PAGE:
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Power price declines put renewable trusts under pressure
The spotlight has fallen on infrastructure investment trusts after two separate closed-end funds have come under fire from analysts at investment bank Stifel.
It is negative on the immediate prospects for NextEnergy Solar Fund (NESF) and John Laing Environmental Assets (JLEN) largely because of declining power price assumptions that act as a drag on net asset value (NAV).
Long-term power price assumptions have fallen by 7.7% on 25 year forecasts, according to one electricity consultant, say Stifel’s investment trust team.
NextEnergy saw its full year to 31 March 2019 power price predictions cut by nearly 10%, versus a 5.2% decline at the half year stage.
Factors such as sterling depreciation, US dollar-denominated gas prices decreasing and a reduction in the marginal cost of capital for renewables have combined to work against assumptions being made about future power prices.
This capped NAV progress for both trusts in the last financial year. John Laing’s NAV for the financial year to 31 March 2018 was reported at 99.6p per share, just 1.1% higher than the 98.5p per share 12 months earlier.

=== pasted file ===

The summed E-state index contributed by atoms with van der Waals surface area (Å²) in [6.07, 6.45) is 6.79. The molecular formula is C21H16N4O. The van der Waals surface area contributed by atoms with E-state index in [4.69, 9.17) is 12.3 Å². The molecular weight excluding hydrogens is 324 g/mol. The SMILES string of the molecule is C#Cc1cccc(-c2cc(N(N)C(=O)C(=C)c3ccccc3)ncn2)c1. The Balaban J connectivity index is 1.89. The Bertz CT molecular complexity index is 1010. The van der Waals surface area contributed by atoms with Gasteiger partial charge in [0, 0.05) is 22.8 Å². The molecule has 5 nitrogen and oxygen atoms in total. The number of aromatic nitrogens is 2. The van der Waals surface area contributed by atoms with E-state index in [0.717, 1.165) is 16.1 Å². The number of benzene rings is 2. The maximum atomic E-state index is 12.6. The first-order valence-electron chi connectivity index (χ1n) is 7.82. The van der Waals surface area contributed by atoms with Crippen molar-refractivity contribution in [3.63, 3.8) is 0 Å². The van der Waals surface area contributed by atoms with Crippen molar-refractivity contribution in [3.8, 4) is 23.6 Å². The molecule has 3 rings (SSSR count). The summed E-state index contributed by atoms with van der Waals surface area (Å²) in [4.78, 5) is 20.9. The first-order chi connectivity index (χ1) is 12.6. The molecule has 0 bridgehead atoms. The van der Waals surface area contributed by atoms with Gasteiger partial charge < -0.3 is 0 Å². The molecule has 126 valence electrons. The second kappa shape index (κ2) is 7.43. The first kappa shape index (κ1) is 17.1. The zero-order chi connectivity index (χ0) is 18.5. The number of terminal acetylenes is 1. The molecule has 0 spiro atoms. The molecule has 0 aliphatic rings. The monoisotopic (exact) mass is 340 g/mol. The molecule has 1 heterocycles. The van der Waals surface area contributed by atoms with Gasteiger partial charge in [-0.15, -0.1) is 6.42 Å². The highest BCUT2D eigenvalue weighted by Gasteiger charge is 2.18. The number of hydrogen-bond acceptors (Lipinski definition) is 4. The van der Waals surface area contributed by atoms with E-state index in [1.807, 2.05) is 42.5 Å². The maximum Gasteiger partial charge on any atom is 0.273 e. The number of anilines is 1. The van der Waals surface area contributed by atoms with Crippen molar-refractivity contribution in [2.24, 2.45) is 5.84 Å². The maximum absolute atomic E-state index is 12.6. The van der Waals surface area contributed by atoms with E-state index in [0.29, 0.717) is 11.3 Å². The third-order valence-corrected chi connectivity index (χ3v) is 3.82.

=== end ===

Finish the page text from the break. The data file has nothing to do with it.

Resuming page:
NextEnergy’s NAV stayed virtually flat during its full year, edging down from 104.9p to 104.7p. This result has sparked Stifel to call into question current 6% to 7% share price to NAV premiums, particularly given the likelihood that new shares will be issued in the future, presumably to provide acquisition funding.
‘We would be more comfortable with this fund and the rest of the renewables sector trading on a small single-digit premium given the likelihood of ongoing equity issuance,’ say Stifel’s Iain Scouller and Anthony Stern.
The analysts are also concerned about skinny dividend cover at NextEnergy this year, which they calculate at 1.05-times. NextEnergy paid four quarterly dividends last year totalling 6.42p per share and management have spelled out a target of 6.65p per share in shareholder payouts this year.
John Laing’s 6.31p per share dividend last year was covered just 1.1-times according to calculations based on Stifel’s declared dividend measure. The trust anticipates upping the payout this year by 3.2% to 6.51p per share, implying a 6.35% income yield.
Stifel makes the point that new equity funds are typically raised at a small discount to prevailing share prices. This implies, they say, that there will be ‘better entry points than the current market price.’ (SF)